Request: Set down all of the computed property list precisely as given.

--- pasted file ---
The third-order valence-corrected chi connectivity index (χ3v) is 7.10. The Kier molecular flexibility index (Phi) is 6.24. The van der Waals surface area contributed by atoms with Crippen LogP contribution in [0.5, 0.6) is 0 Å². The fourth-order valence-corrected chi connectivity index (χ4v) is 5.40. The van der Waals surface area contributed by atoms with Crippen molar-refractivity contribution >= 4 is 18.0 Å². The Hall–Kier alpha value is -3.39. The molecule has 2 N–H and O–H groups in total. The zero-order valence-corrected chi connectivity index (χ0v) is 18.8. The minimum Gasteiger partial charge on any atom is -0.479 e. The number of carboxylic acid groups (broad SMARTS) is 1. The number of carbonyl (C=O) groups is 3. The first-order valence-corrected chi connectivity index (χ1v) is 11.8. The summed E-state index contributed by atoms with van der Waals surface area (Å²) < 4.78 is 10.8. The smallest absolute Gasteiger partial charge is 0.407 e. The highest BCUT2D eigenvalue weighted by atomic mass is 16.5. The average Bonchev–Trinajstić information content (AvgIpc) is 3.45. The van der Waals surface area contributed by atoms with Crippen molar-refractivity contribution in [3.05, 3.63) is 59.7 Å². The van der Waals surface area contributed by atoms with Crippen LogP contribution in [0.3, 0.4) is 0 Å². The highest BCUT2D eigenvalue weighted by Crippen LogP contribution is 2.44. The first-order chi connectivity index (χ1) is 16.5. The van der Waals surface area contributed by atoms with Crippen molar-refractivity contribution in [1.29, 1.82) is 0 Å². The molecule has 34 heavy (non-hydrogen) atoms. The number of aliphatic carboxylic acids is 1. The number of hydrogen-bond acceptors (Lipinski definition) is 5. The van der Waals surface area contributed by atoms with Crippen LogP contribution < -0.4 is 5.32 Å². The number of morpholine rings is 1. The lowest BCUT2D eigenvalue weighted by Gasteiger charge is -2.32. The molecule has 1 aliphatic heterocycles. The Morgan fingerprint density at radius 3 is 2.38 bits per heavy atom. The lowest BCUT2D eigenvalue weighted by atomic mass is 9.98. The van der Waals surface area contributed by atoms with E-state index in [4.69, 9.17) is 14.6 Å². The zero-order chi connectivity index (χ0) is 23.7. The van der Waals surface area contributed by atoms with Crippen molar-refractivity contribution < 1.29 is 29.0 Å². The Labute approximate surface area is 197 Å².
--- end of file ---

The third-order valence-corrected chi connectivity index (χ3v) is 7.10. The Kier molecular flexibility index (Phi) is 6.24. The van der Waals surface area contributed by atoms with Crippen LogP contribution in [0.5, 0.6) is 0 Å². The fourth-order valence-corrected chi connectivity index (χ4v) is 5.40. The van der Waals surface area contributed by atoms with Crippen molar-refractivity contribution >= 4 is 18.0 Å². The Hall–Kier alpha value is -3.39. The molecule has 2 N–H and O–H groups in total. The zero-order valence-corrected chi connectivity index (χ0v) is 18.8. The minimum Gasteiger partial charge on any atom is -0.479 e. The number of carboxylic acid groups (broad SMARTS) is 1. The number of carbonyl (C=O) groups is 3. The first-order valence-corrected chi connectivity index (χ1v) is 11.8. The summed E-state index contributed by atoms with van der Waals surface area (Å²) < 4.78 is 10.8. The smallest absolute Gasteiger partial charge is 0.407 e. The highest BCUT2D eigenvalue weighted by atomic mass is 16.5. The average Bonchev–Trinajstić information content (AvgIpc) is 3.45. The van der Waals surface area contributed by atoms with Crippen molar-refractivity contribution in [3.05, 3.63) is 59.7 Å². The van der Waals surface area contributed by atoms with Crippen LogP contribution in [0.3, 0.4) is 0 Å². The highest BCUT2D eigenvalue weighted by Crippen LogP contribution is 2.44. The first-order chi connectivity index (χ1) is 16.5. The van der Waals surface area contributed by atoms with Crippen molar-refractivity contribution in [1.29, 1.82) is 0 Å². The molecule has 34 heavy (non-hydrogen) atoms. The number of aliphatic carboxylic acids is 1. The number of hydrogen-bond acceptors (Lipinski definition) is 5. The van der Waals surface area contributed by atoms with Crippen LogP contribution < -0.4 is 5.32 Å². The number of morpholine rings is 1. The lowest BCUT2D eigenvalue weighted by Gasteiger charge is -2.32. The molecule has 1 aliphatic heterocycles. The Morgan fingerprint density at radius 3 is 2.38 bits per heavy atom. The lowest BCUT2D eigenvalue weighted by atomic mass is 9.98. The van der Waals surface area contributed by atoms with E-state index in [4.69, 9.17) is 14.6 Å². The zero-order chi connectivity index (χ0) is 23.7. The van der Waals surface area contributed by atoms with Crippen molar-refractivity contribution < 1.29 is 29.0 Å². The Labute approximate surface area is 197 Å².